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Already Respighi featured recorded sound to feature in "Pini di Roma" in 1924, the original score was amended with 78's with recordings of birds (don't remember the movement), there are cues in the score for when to play the records and for how long! (heard this recreated live at a memorial Respighi concert at the Accademia Nazionale di Santa Cecilia in Rome conducted by the late Marcello Viotti many moons ago) :)

And here I always thought they used live birds for that music, with one virtuoso birdman to "play" the birds. Cage cover off -- birds sing; cage cover on -- silence.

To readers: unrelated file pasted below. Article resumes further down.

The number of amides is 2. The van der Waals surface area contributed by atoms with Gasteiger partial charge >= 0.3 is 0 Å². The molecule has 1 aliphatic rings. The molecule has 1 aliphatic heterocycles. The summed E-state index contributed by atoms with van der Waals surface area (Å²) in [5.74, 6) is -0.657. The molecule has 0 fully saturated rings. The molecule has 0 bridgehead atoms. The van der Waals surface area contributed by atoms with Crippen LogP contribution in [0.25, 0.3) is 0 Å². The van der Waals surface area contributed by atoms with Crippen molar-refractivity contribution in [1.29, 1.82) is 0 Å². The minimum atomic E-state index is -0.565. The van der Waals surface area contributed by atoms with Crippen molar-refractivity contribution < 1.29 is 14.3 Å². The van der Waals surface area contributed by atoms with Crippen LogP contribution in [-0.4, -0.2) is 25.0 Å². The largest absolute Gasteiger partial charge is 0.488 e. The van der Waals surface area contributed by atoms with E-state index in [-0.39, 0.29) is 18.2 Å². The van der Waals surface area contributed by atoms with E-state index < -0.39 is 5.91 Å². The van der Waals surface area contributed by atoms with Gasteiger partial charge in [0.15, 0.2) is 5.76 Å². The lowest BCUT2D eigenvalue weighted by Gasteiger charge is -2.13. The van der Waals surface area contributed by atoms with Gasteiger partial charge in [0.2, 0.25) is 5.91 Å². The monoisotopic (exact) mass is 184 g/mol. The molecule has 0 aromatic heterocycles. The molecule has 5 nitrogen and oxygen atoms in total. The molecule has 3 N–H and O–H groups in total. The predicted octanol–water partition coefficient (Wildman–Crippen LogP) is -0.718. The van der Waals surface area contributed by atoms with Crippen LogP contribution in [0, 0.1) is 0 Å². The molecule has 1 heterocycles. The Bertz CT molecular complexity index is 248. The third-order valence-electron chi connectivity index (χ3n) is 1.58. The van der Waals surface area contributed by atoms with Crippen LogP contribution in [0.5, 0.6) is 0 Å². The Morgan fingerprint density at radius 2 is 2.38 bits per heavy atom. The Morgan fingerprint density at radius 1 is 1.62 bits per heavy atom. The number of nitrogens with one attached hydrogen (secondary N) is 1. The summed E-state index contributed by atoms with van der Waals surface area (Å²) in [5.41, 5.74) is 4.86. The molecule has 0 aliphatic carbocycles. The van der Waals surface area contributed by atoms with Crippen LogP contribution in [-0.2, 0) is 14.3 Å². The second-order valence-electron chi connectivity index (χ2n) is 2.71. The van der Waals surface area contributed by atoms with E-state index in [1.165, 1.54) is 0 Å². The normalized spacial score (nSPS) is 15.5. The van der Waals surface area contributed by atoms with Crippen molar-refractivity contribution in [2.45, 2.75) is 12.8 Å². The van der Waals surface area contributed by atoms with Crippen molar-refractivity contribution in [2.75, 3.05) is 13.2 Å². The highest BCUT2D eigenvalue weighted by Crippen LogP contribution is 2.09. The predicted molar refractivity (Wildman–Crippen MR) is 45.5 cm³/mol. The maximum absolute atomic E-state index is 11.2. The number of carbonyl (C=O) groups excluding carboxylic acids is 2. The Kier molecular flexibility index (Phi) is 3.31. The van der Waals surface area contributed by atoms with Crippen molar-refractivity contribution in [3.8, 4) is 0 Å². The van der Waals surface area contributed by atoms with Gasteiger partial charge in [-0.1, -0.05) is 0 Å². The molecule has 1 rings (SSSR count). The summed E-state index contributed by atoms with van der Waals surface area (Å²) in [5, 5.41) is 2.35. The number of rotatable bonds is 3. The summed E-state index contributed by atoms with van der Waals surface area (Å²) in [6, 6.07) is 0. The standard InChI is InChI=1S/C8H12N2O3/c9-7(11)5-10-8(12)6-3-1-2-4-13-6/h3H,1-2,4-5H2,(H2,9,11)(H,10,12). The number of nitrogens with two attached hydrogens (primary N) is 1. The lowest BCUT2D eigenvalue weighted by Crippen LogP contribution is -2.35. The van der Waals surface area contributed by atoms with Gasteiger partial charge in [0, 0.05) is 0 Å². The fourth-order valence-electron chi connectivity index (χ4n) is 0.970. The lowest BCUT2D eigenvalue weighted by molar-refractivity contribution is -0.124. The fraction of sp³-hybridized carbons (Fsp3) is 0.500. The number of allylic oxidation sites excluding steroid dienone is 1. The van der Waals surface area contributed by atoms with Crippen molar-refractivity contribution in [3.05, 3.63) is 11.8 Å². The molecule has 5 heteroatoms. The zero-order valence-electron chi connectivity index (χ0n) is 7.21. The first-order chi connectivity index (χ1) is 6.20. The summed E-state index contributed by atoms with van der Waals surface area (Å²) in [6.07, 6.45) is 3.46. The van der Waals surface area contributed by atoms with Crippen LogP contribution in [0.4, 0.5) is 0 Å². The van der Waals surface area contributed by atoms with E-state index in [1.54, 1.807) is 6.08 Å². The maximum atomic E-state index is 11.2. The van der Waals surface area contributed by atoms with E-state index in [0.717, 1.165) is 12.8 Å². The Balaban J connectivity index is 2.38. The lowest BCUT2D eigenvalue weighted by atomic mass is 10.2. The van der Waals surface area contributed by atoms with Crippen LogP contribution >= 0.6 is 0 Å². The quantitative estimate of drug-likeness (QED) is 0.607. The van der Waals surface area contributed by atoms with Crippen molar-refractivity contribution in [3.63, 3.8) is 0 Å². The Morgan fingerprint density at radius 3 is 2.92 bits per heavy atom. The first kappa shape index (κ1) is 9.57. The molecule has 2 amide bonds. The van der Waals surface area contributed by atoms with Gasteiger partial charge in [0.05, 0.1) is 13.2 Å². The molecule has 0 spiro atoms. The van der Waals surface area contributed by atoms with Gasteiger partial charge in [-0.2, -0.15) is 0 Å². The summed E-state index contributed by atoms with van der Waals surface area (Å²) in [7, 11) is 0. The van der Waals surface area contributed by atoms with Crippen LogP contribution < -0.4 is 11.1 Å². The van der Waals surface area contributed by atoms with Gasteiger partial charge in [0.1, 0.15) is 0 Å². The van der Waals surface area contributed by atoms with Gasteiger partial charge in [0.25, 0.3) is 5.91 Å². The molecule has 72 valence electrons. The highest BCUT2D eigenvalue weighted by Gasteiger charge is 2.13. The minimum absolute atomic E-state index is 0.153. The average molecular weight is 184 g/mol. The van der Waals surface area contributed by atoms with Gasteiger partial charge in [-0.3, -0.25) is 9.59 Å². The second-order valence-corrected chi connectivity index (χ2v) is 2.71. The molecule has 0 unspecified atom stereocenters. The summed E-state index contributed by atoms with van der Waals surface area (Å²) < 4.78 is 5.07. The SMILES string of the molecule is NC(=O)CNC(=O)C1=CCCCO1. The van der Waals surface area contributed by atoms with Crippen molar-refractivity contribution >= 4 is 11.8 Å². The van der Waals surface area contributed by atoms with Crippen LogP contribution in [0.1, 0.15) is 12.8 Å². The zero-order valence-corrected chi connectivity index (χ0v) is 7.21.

Oh. Maybe that's Rautavaara who uses the live birds in, what is it? ... the Concerto for Birds and Orchestra (Cantus Arcticus)?

Or will you spoil things and tell me that score uses recorded birds, too?

Maybe the birds should unionize.

I wonder if Juilliard has a course on "bird performance"?
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